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Crown Jewels Museum or Treasury of the National Jewels opened in 1960 and displays a priceless collection of national jewels, the exact value of this which is not known.

Before the Safavids (1501–1736) Iranian kings had never created a collection of valuable jewels. The Safavids were the first to send procurers to international markets to obtain precious stones and began amassing and preserving jewels. In the Afghan attack during the reign of Shah Sultan Husayn (1668-1726), the Iranian treasury was raided and many of its treasures were taken to Afghanistan. Nader Shah Afshar (1688-1747) returned most of these valuables to Iran.

In the Qajar era (1785-1925) many of the small gems were gathered and installed in the Kiani Crown, Naderi Throne, Peacock Throne and the Bejeweled Globe.  Fath-Ali Shah Qajar (1772-1834) is the monarch who contributed the most valuable items to the treasury some of which are showcased in the Crown Jewels Museum.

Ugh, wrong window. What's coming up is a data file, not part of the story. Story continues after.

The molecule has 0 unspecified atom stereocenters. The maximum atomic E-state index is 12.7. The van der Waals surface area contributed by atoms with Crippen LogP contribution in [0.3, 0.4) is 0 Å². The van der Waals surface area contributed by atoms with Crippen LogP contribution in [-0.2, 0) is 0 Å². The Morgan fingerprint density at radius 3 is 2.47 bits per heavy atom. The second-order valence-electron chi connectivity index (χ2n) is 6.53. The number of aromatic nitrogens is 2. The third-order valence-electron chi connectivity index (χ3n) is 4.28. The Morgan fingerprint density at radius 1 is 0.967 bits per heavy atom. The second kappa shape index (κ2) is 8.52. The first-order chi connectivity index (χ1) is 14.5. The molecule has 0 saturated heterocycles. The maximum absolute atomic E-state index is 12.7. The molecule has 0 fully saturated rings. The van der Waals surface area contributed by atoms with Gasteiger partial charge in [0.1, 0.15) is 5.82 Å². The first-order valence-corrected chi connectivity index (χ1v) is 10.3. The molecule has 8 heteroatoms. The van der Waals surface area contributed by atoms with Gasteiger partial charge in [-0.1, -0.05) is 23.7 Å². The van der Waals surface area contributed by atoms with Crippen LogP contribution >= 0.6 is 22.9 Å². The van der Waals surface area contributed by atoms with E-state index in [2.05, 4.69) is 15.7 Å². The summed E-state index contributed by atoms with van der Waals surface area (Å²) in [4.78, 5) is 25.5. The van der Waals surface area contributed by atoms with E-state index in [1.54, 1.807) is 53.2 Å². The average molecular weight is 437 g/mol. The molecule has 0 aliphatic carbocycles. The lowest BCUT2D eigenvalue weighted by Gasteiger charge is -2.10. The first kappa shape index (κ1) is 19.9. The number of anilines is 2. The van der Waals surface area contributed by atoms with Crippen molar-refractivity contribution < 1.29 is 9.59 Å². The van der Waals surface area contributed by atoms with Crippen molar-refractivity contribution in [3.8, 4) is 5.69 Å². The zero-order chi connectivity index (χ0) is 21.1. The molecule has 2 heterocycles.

The Kiani Crown was made on the order of Fath-Ali Shah. From then on it was used for the coronation of Qajar kings. Made of red velvet, 1,800 small pearls, 300 emeralds and 1,800 rubies have been set on this 32 cm high and 19.5 cm wide crown.

The Naderi Throne or the Rare Throne was made on the order of Fath-Ali Shah from 26,733 jewels and is seen in most paintings featuring this Qajar monarch.

The Peacock Throne, also known as the Sun Throne because of the sun disk on its headboard, was made on the order of Fath-Ali Shah Qajar and from then on used as the coronation throne. This gilded throne shares many features with the Marble Throne in Golestan Palace.

The Bejeweled Globe is a 34 kg globe with a 66 cm diameter made of solid gold on the order of Nasser-al Din Shah (1831-1896) using 51,366 loose precious stones from his treasury.  Emeralds have been used to designate bodies of water, Asia has been designated with garnets and rubies, and Iran is embellished with diamonds.  

The other valuable items in this museum include the 182 carat light pink ‘Sea of light’ Daryay-e Noor  diamond, which is the largest cut diamond in the world, strings of small pearls from the Persian Gulf, swords, vessels, bejeweled clothing, crowns and tiaras. 


It was a nice museum which can show Iranian art and also history.You are not allowed to bring any bags inside and no photos. One has to leave all bags at the cloak check, which is free and safe. Even I'm not a jewels fan, I enjoyed very much.

Crown Jewels Museum

  • Address

    Imam Khomeini Sq., Ferdowsi St., Before Istanbul Crossroads